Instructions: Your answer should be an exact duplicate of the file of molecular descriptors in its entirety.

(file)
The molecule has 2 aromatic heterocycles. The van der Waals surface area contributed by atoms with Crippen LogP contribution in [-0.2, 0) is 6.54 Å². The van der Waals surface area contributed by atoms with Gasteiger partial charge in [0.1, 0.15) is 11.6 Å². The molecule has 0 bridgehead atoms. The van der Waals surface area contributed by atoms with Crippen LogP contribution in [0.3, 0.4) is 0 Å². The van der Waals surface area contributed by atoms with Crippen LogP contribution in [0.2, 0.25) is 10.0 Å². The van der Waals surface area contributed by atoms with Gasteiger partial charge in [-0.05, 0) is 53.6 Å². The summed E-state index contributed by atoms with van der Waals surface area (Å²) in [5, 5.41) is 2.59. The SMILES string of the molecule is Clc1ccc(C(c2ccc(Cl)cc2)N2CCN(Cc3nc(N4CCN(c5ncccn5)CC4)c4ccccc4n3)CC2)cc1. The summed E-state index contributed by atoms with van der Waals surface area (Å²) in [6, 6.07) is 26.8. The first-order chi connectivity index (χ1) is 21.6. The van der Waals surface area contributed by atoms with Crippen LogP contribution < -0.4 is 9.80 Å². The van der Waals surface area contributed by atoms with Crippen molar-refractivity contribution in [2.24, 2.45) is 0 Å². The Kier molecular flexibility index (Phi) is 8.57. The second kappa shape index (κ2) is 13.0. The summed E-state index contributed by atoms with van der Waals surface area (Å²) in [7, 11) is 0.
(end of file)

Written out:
The molecule has 2 aromatic heterocycles. The van der Waals surface area contributed by atoms with Crippen LogP contribution in [-0.2, 0) is 6.54 Å². The van der Waals surface area contributed by atoms with Gasteiger partial charge in [0.1, 0.15) is 11.6 Å². The molecule has 0 bridgehead atoms. The van der Waals surface area contributed by atoms with Crippen LogP contribution in [0.3, 0.4) is 0 Å². The van der Waals surface area contributed by atoms with Crippen LogP contribution in [0.2, 0.25) is 10.0 Å². The van der Waals surface area contributed by atoms with Gasteiger partial charge in [-0.05, 0) is 53.6 Å². The summed E-state index contributed by atoms with van der Waals surface area (Å²) in [5, 5.41) is 2.59. The SMILES string of the molecule is Clc1ccc(C(c2ccc(Cl)cc2)N2CCN(Cc3nc(N4CCN(c5ncccn5)CC4)c4ccccc4n3)CC2)cc1. The summed E-state index contributed by atoms with van der Waals surface area (Å²) in [6, 6.07) is 26.8. The first-order chi connectivity index (χ1) is 21.6. The van der Waals surface area contributed by atoms with Crippen LogP contribution < -0.4 is 9.80 Å². The van der Waals surface area contributed by atoms with Crippen molar-refractivity contribution in [2.24, 2.45) is 0 Å². The Kier molecular flexibility index (Phi) is 8.57. The second kappa shape index (κ2) is 13.0. The summed E-state index contributed by atoms with van der Waals surface area (Å²) in [7, 11) is 0.